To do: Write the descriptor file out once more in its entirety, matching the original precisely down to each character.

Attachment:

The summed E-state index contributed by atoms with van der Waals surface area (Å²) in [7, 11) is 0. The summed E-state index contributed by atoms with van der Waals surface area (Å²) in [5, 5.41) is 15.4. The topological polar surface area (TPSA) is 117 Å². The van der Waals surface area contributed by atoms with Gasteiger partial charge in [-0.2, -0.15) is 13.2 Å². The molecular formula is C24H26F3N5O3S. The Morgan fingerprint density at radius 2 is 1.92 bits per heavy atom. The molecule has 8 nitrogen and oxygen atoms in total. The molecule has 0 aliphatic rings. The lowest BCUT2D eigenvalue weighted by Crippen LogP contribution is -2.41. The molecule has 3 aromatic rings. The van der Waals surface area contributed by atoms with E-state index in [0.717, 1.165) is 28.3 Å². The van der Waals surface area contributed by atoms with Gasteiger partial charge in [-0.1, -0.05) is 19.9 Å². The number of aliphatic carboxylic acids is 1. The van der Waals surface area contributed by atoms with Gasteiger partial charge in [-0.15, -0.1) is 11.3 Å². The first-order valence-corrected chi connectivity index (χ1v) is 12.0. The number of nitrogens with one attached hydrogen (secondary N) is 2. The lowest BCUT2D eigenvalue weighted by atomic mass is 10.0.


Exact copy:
The summed E-state index contributed by atoms with van der Waals surface area (Å²) in [7, 11) is 0. The summed E-state index contributed by atoms with van der Waals surface area (Å²) in [5, 5.41) is 15.4. The topological polar surface area (TPSA) is 117 Å². The van der Waals surface area contributed by atoms with Gasteiger partial charge in [-0.2, -0.15) is 13.2 Å². The molecular formula is C24H26F3N5O3S. The Morgan fingerprint density at radius 2 is 1.92 bits per heavy atom. The molecule has 8 nitrogen and oxygen atoms in total. The molecule has 0 aliphatic rings. The lowest BCUT2D eigenvalue weighted by Crippen LogP contribution is -2.41. The molecule has 3 aromatic rings. The van der Waals surface area contributed by atoms with E-state index in [0.717, 1.165) is 28.3 Å². The van der Waals surface area contributed by atoms with Gasteiger partial charge in [-0.1, -0.05) is 19.9 Å². The number of aliphatic carboxylic acids is 1. The van der Waals surface area contributed by atoms with Gasteiger partial charge in [-0.15, -0.1) is 11.3 Å². The first-order valence-corrected chi connectivity index (χ1v) is 12.0. The number of nitrogens with one attached hydrogen (secondary N) is 2. The lowest BCUT2D eigenvalue weighted by atomic mass is 10.0.